The Invention: The Protected Audio/Video Path

Remember all of the garbage the PC industry went through with trying to enable HD-DVD/Blu-ray playback? Unfortunately, most of those efforts were spent on enabling protected video playback, and most of the companies involved didn't spend much energy on enabling protected audio playback.

There are two forms of content protection that help secure both audio and video when playing back a Blu-ray disc: HDCP and AACS. HDCP protects the data as it leaves the PC; it's why you need an HDCP compliant graphics card, graphics driver and monitor if you want to play an HDCP enabled Blu-ray disc on your PC with a digital video output (DVI or HDMI). The idea behind HDCP is that a user should not be able to easily intercept the decoded signal and make a bit-for-bit copy of the audio and video before it reaches the display.

AACS protects the data on the disc itself, much like CSS did in the days of DVDs. In order to play back an AACS encoded Blu-ray, you have to decrypt the content coming off of the disc and hand off the decrypted content to the application so it can be decoded and sent to your graphics driver, and from there to the graphics card for display.

The problem is that the movie studios wanted a way of securing the content between the time the AACS was decrypted and the HDCP encryption took over. Once the AACS was decrypted the encoded movie was sitting in main memory and could be intercepted by any other application, so something had to be done.

The solution was to re-encrypt the data once it was pulled off the disc (I'm not kidding). This time the encryption would be done by the application and decrypted by the GPU itself, creating a protected path that couldn't easily be compromised.

The graphics driver would be able to pass along the encrypted data to the GPU, which would then decrypt and decode it in hardware and then the entire framebuffer would be HDCP encrypted by the GPU before sending it out over DVI/HDMI. Again, I'm not kidding.


A simplified encryption/decryption diagram for Blu-ray playback on a PC.

This intermediate stage of encryption/decryption is called a protected path, and two such paths need to exist: a Protected Video Path, and a Protected Audio Path.

The Protected Video Path needed to exist in order to get any sort of HD playback out of a Blu-ray disc, so it was enabled right away. The Protected Audio Path was only necessary if you wanted to use any of these lossless audio formats (Dolby TrueHD/DTS-HD MA), so none of the companies involved actually spent any time on enabling it (not to mention that the HDMI 1.3a spec, which enabled the streaming of these codecs over HDMI wasn't completed at the time that these GPUs were created). I should mention that there doesn’t appear to be a problem with passing a lossy version of TrueHD/DTS-HD MA (48kHz 16-bit vs. 48kHz 24-bit), but most content is authored with lossless audio so this is a moot point.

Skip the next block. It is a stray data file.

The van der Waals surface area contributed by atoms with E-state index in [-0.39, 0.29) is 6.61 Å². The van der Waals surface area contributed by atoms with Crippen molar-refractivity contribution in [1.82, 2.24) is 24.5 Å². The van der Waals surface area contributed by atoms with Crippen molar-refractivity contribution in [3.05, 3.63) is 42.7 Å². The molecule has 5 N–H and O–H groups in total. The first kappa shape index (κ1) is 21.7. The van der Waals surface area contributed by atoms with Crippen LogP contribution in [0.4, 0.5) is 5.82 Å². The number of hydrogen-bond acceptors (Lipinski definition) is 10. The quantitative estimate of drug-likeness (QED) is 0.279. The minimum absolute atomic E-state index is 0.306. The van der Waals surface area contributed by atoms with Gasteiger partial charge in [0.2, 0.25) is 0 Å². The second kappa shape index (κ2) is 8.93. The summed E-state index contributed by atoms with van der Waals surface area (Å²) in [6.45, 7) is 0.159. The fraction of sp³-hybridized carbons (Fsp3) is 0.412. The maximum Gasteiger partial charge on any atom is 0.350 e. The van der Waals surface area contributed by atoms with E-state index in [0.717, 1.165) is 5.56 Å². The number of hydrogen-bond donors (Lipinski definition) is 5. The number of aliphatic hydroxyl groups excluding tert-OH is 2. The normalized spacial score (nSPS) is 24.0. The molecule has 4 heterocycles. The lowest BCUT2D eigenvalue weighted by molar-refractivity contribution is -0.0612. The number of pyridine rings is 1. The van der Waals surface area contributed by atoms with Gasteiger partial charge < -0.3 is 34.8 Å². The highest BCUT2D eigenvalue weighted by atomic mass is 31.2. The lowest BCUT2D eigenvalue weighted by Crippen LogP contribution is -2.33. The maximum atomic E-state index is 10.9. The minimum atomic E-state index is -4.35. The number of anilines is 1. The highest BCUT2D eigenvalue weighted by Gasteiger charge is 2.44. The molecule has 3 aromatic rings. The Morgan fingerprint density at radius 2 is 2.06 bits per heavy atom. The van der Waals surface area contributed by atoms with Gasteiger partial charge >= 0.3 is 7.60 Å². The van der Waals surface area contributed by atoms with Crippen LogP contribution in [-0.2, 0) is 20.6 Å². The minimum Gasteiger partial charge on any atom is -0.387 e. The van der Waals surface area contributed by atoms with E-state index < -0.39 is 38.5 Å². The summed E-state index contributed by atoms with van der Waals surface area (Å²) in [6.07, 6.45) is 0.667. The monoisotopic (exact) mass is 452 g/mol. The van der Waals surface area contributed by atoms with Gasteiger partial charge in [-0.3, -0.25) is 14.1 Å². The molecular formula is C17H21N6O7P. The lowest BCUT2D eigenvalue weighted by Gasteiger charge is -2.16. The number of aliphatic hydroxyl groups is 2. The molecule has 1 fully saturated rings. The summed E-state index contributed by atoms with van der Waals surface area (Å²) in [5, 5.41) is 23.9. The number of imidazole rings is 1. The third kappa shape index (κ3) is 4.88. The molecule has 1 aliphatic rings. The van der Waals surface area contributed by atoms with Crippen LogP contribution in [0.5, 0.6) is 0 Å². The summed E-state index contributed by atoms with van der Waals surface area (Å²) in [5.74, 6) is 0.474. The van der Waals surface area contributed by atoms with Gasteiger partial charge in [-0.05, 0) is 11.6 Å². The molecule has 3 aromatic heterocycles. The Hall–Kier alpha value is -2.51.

Every single modern day GPU today lacks support for a Protected Audio Path; that's true for the Radeon HD 4800 series, NVIDIA's GeForce GTX 200 series, and Intel's G45 GMCH. What this means is that there's absolutely no way to output a compressed Dolby Digital TrueHD or DTS-HD MA signal over HDMI from any PC today.

Index The Fix: 8-Channel LPCM over HDMI
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  • Bull Dog - Thursday, September 18, 2008 - link

    Actually you do have a solution. Get AnyDVD HD. Then use IMG Burn to create (DRM Free!) *.iso files of your HD movies. Lastly, use Daemon Tools to mount your *.iso file and enjoy you HD movie (with your HD-DVD/Blu-Ray movie player of choice).


    I don't own any Blu-Ray hardware so I can't vouch for it. I've done this in both Windows XP Pro, and Windows XP Pro x64 with HD-DVD movies.
    Reply
  • JarredWalton - Wednesday, September 17, 2008 - link

    I'm with you on this... and the same goes for games with DRM. (Hello Spore! Heaven forbid we install on more than three PCs.... But if I use a pirated version, I can install as many times as I want.) I'm not enough of a home theater enthusiast for it to really matter, but I know I won't be buying any more Blu-ray movies for quite some time. I've got my test disc; that's all I need. Reply

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